Has the airline industry just admitted aerotoxic syndrome is a real thing?
Low-cost British airline EasyJet has announced it will be fitting its aircrafts with specially designed filters to stop toxic fumes entering passenger cabins and cockpits.
The airline told The Sunday Times that it was working with commercial supplier, Pall Aerospace, after "health concerns" had led them to "develop and design a new cabin air filtration system."
Despite not specifically mentioning aerotoxic syndrome in this announcement, it is the first, albeit passive, acknowledgment that standards can be lifted.
Tristan Loraine, a former British Airways captain who claims toxic cabin air forced him from his job, said of EasyJet's announcement: "This is the first public acknowledgment by an airline of a problem which this industry, including my own airline, has spent decades denying. I congratulate EasyJet for having the vision and courage which no other airline had."
The airline industry has long denied the existence of aerotoxic syndrome, despite consistent reports of pilots, flight attendants and passengers being hospitalised for falling ill or experiencing ongoing symptoms related to these events. Some have even died.
Aerotoxic syndrome can occur when the cabin air, which is "bled" in from the engines to pressurise it, is compromised. This bleed air can be contaminated with heated engine oil fumes that contain hazardous chemicals, which crews and passengers breathe and may also absorb through the skin.
According to a 2014 report from the Australian Transport Safety Bureau, passengers and crew on Australian aircraft were exposed to toxic fumes more than 1000 times over the five years leading up to the report.
The investigation found that in several cases crew performed forced landings because of the fumes - but routinely passengers were never warned of the dangers.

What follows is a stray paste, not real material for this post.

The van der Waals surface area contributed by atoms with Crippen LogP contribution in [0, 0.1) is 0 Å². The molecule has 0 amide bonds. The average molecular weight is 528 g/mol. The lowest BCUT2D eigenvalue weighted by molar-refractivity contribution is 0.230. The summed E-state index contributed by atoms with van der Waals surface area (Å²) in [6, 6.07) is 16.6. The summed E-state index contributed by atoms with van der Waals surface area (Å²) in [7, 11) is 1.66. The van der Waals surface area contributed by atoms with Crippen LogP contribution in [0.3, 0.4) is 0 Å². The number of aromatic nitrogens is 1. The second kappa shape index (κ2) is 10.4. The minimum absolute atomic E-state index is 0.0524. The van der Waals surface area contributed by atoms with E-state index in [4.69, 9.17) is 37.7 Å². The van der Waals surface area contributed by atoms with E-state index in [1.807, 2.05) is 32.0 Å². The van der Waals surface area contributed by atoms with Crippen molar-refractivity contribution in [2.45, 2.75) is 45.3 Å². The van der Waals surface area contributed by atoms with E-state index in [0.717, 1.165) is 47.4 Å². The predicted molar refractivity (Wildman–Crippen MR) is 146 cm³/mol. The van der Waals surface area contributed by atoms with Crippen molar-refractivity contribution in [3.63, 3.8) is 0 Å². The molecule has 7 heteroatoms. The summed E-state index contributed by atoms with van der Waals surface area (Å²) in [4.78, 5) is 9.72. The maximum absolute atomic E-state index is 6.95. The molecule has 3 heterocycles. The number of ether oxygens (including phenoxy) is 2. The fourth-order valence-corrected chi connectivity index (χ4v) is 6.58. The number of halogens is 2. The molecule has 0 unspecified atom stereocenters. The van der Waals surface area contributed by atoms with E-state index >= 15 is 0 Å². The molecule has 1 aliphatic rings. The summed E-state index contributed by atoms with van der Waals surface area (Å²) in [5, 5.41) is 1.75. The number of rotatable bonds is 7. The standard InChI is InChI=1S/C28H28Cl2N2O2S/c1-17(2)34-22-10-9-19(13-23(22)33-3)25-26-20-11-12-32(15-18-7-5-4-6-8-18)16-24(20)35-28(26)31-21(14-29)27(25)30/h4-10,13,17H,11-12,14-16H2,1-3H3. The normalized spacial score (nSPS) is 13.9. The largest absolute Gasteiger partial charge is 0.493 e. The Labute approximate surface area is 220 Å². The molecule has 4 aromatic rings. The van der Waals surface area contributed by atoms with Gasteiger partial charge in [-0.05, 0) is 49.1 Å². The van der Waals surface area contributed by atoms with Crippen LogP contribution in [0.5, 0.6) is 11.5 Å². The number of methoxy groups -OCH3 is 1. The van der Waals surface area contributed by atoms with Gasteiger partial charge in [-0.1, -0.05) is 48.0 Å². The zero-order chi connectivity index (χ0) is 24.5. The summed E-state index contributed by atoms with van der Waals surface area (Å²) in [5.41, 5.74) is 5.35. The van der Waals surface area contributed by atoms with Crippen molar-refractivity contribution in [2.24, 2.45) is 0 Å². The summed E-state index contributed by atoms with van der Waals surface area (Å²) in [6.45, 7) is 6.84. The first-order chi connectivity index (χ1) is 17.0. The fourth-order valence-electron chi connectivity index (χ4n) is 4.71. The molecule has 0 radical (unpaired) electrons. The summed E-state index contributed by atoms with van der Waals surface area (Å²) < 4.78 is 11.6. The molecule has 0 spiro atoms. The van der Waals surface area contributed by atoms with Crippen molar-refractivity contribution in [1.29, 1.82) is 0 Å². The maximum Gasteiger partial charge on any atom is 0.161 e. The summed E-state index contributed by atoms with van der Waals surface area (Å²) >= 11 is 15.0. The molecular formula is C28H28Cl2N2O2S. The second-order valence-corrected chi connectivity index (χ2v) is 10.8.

Former Australian pilot Susan Michaelis, now head of research at the Global Cabin Air Quality Executive, claimed she collapsed from aerotoxic syndrome after repeated exposure to fumes from heated jet oil in the cockpit of a BAe146 aircraft. She is now one of the country's leading advocates in highlighting the danger of toxic fumes bleeding into the cabin.
Ms Michaelis believes aerotoxic syndrome has left her with permanent neurological problems.
"Sitting in an unhealthy environment and being exposed to chemicals every day made me sick," she told the Daily Telegraph.
"There is a pattern of chronic ill-health ... and it needs to be looked at further. My research has found clusters of pilots with brain cancer in the UK. They were mostly flying short-haul journeys.
"The way the engines are designed means crew and passengers are exposed to hazardous fumes. These have both short-and long-term health impacts including cancer."
Ms Michaelis was diagnosed with breast cancer in 2013.
But Australia's Civil Aviation Safety Authority (CASA) isn't convinced.
In a 2009 report titled Contamination of Aircraft Cabin Air by Bleed Air, CASA said that recognising the potential for contamination of cabin air from bleed air is "important" but the evidence is still out.
"Despite the large amount of information available to the Panel, there remain many unanswered questions in seeking to understand the potential for exposures to engine oil in aircraft cabins and the acute and chronic effects on a person's health as the result of such exposures," the report stated.
"The information available about the association between specific contaminants and symptoms appeared more frequently conjectural rather than definitive."